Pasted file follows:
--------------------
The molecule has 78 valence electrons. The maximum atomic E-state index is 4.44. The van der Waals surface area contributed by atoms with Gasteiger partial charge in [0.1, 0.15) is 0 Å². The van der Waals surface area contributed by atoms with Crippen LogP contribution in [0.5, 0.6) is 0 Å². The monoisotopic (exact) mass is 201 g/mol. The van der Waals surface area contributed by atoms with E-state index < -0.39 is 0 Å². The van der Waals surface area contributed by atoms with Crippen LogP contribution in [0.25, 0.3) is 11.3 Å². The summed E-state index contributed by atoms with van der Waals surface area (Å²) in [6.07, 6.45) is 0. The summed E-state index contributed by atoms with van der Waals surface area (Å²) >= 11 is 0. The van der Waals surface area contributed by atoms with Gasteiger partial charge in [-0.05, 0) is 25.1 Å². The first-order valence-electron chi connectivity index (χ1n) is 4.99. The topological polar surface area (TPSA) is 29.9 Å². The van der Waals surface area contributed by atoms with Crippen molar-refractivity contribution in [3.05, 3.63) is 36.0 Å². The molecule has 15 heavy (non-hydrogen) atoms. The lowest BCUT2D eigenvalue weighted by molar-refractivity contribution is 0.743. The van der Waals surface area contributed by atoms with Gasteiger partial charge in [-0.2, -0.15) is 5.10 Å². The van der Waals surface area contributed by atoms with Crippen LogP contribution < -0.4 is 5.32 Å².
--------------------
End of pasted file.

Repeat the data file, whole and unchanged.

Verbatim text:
The molecule has 78 valence electrons. The maximum atomic E-state index is 4.44. The van der Waals surface area contributed by atoms with Gasteiger partial charge in [0.1, 0.15) is 0 Å². The van der Waals surface area contributed by atoms with Crippen LogP contribution in [0.5, 0.6) is 0 Å². The monoisotopic (exact) mass is 201 g/mol. The van der Waals surface area contributed by atoms with E-state index < -0.39 is 0 Å². The van der Waals surface area contributed by atoms with Crippen LogP contribution in [0.25, 0.3) is 11.3 Å². The summed E-state index contributed by atoms with van der Waals surface area (Å²) in [6.07, 6.45) is 0. The summed E-state index contributed by atoms with van der Waals surface area (Å²) >= 11 is 0. The van der Waals surface area contributed by atoms with Gasteiger partial charge in [-0.05, 0) is 25.1 Å². The first-order valence-electron chi connectivity index (χ1n) is 4.99. The topological polar surface area (TPSA) is 29.9 Å². The van der Waals surface area contributed by atoms with Crippen molar-refractivity contribution in [3.05, 3.63) is 36.0 Å². The molecule has 15 heavy (non-hydrogen) atoms. The lowest BCUT2D eigenvalue weighted by molar-refractivity contribution is 0.743. The van der Waals surface area contributed by atoms with Gasteiger partial charge in [-0.2, -0.15) is 5.10 Å². The van der Waals surface area contributed by atoms with Crippen LogP contribution < -0.4 is 5.32 Å².